Four talented filmmakers have been announced as the finalists in the QuitFlicks short film competition and will now bring their short films challenging smoking in LGBTIQ communities to life.

Congratulations Millie Hayes from the ACT, and Teddy Darling, Hugh Murray and Rosie Pavlovic from Victoria. Each have received a $6000 grant to develop their written concept into a short film that the public will then vote on.

“The creativity and originality of the finalists’ pitches makes us really excited to see these concepts brought to life on screen,” MQFF Program Director Spiro Economopoulos said. “It’s a reflection of the incredible creative talent we have in this country.”


This is the second year of QuitFlicks, launched by Quit Victoria, the Melbourne Queer Film Festival and Thorne Harbour Health, which asks filmmakers to address issues of coping and connect with cigarettes in our communities, creating work that addresses the challenges faced.

‘The quality of the scripts made it extremely difficult to select only four,” Quit Victoria Director Sarah White said. “We’re confident in the finalists’ abilities to bring their diverse pitches to life and looking forward to viewing the final product.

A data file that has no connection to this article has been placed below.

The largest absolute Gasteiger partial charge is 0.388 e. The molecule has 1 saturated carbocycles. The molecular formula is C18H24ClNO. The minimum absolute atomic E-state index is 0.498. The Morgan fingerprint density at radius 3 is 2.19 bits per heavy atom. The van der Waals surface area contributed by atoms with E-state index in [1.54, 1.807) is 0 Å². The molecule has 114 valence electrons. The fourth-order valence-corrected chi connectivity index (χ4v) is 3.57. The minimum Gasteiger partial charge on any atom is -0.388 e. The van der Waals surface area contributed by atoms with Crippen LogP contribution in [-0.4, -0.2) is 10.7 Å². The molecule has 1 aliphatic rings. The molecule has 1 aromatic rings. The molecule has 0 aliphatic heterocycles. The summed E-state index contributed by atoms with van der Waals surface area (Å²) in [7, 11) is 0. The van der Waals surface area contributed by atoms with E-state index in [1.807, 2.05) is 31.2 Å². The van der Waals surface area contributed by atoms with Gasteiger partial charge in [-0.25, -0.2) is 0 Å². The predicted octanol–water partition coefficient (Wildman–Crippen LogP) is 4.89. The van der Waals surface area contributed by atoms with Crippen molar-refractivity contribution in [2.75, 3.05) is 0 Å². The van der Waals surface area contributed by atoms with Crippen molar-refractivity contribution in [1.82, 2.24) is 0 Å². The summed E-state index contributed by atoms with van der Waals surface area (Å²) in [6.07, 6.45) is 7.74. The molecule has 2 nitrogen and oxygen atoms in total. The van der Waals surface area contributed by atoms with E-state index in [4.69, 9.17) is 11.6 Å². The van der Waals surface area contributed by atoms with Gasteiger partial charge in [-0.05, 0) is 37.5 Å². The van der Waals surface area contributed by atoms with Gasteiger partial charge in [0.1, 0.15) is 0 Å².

“Each concept explores a very different way to combat smoking in our LGBTIQ communities,” Thorne Harbour Health Chief Executive Simon Ruth said, “and all four tackle a very serious topic in an ingeniously imaginative way.”

Now it’s time for the finalist film makers to go from the drawing board to production, with some beginning filming of their one-minute short film this weekend.

“I’m really passionate about trans representation in film and the arts so that’s what I wanted to bring straight off the bat,” Finalist Teddy Darling told the Star Observer. “I’m in a team with two other trans and non-binary people, and together we have come up with a concept which doesn’t make people feel guilty about smoking, because when people feel isolated or not respected, that’s when they have a smoke.

“Instead, we decided to make something that helped people feel good about themselves and supported in understanding why they would make this decision to smoke, looking at how they can be compassionate with themselves. But that’s all I am going to say because I don’t want to give anything away.

“We would never have had this opportunity to tell this kind of story without the QuitFlicks short film competition. All of our main crew and cast are trans and gender diverse, so the grant money is going back into community and back into emerging artists and people that want to develop a career in film. Quitflicks has really motivated us to continue to grow our ideas.”

Once complete the four short films we be open to a public vote, with the winning film screened at the opening of Melbourne Queer Film Festival 2020 Sessions.

Click here to see last year’s winning films and find out more about QuitFlicks.

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